- Paperback: 476 pages
- Publisher: University Press of the Pacific (August 25, 2002)
- Language: English
- ISBN-10: 1410201740
- ISBN-13: 978-1410201744
- Product Dimensions: 5 x 1.1 x 8 inches
- Shipping Weight: 1.2 pounds (View shipping rates and policies)
- Average Customer Review: 7 customer reviews
- Amazon Best Sellers Rank: #3,507,874 in Books (See Top 100 in Books)
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Insectivorous Plants Paperback – August 25, 2002
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“Are they needed? To be sure. The Darwinian industry, industrious though it is, has failed to provide texts of more than a handful of Darwin's books. If you want to know what Darwin said about barnacles (still an essential reference to cirripedists, apart from any historical importance) you are forced to search shelves, or wait while someone does it for you; some have been in print for a century; various reprints have appeared and since vanished.”
-Eric Korn,Times Literary Supplement
About the Author
Charles Darwin was an English naturalist and author best-known for his revolutionary theories on the origin of species, human evolution, and natural selection. A life-long interest in the natural world led Darwin to neglect his medical studies and instead embark on a five-year scientific voyage on the HMS Beagle, where he established his reputation as a geologist and gathered much of the evidence that fuelled his later theories.A prolific writer, Darwin s most famous published works include The Voyage of the Beagle, On the Origin of Species, The Descent of Man, and Selection in Relation to Sex, and The Expression of Emotions in Man and Animals. Darwin died in 1882, and in recognition of his contributions to science, is buried in Westminster Abbey along with John Herschel and Isaac Newton. --This text refers to the Hardcover edition.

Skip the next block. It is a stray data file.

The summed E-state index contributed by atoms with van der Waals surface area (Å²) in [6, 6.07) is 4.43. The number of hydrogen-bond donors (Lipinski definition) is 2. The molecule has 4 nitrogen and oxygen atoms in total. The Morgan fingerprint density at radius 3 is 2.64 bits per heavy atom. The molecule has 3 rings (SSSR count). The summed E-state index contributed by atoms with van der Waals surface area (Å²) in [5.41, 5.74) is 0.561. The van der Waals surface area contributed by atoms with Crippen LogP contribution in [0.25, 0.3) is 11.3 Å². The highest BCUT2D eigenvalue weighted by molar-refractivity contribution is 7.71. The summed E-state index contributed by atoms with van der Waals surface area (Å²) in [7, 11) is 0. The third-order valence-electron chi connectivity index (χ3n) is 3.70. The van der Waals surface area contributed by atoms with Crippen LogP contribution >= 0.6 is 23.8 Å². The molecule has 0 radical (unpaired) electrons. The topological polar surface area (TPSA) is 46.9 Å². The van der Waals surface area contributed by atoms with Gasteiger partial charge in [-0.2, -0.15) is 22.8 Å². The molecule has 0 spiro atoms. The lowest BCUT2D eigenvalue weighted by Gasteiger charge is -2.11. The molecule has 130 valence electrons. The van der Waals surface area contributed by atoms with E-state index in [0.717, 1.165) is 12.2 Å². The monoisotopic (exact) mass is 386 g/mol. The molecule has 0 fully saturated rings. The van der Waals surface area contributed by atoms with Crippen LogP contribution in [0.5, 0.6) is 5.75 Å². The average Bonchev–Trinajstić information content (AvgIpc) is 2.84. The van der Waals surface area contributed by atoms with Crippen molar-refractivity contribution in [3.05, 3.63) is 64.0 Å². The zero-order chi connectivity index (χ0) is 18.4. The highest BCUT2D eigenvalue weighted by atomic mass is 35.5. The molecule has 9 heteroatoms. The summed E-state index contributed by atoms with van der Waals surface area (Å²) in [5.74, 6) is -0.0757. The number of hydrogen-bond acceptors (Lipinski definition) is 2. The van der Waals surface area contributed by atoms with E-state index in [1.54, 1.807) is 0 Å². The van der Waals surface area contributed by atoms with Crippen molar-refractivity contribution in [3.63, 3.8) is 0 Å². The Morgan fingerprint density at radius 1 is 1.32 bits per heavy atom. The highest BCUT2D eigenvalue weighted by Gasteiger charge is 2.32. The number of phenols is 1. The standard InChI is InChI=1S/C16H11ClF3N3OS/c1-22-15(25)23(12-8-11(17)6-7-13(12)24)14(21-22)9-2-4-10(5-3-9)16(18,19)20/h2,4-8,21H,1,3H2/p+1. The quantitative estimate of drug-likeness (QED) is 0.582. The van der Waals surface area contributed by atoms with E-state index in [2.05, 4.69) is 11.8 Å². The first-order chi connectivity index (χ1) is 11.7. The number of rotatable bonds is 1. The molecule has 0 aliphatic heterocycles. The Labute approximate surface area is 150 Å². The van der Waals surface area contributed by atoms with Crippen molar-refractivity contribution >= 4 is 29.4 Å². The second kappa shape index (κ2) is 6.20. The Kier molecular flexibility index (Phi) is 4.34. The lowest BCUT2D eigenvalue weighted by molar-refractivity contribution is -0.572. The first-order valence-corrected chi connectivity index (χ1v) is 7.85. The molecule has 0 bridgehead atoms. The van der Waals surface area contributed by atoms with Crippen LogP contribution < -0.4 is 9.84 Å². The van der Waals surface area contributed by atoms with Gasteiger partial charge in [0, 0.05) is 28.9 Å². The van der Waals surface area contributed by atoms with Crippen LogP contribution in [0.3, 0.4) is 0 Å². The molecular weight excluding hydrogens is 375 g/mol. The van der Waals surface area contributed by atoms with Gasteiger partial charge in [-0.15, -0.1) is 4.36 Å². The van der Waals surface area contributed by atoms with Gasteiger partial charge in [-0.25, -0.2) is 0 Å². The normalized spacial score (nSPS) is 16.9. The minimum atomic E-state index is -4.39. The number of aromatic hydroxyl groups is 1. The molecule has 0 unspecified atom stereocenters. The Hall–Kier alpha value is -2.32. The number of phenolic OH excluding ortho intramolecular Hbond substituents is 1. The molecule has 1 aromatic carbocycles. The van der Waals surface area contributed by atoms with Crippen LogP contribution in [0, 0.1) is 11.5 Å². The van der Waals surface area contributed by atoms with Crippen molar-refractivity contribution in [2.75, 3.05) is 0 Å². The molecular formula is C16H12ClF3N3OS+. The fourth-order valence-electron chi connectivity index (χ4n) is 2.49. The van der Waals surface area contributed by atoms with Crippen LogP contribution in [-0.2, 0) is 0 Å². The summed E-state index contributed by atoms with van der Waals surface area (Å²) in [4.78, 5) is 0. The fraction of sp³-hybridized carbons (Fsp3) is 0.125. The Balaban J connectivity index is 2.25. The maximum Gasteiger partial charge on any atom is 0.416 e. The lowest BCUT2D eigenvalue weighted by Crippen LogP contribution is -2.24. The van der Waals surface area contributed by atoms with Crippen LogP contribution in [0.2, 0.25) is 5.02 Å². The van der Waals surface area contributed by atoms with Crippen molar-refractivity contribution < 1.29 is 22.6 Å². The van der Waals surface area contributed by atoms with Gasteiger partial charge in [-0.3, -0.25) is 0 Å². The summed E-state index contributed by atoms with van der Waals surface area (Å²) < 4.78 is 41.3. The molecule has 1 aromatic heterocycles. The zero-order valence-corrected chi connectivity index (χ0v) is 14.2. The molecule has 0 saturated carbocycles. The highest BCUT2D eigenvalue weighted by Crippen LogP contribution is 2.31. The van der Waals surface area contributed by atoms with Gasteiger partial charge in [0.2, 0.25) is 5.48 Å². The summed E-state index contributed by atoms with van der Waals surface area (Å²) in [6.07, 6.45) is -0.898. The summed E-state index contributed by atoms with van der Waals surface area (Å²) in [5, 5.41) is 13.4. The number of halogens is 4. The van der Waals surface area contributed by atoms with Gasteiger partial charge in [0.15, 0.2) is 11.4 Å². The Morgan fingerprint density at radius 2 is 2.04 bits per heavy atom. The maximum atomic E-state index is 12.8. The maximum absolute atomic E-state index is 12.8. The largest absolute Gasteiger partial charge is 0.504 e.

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2. This book describes Darwin's studies of how carnivorous plants catch, ingest and digest flies. The experiments are historically significant... and amusing, if only for the interesting forms of gunk used by Darwin to study the plants. Of the 18 chapters, the first 11 deal with one specific variety of sundew, Drosera rotundifolia. The twelfth chapter covers other varieties of sundew. The thirteenth and fourteenth chapters are on the Dionaea Muscipula (Venus fly-trap) and Aldrovanda vesiculosa (an aquatic trap). The fifteenth describes the Drosophyllum lusitanicum (Portuguese sundew), the Roridula dentata, and the Byblis. Chapter 16 covers Butterworts (Pinguicula), while the final two chapters examine Bladderworts (Utricularia).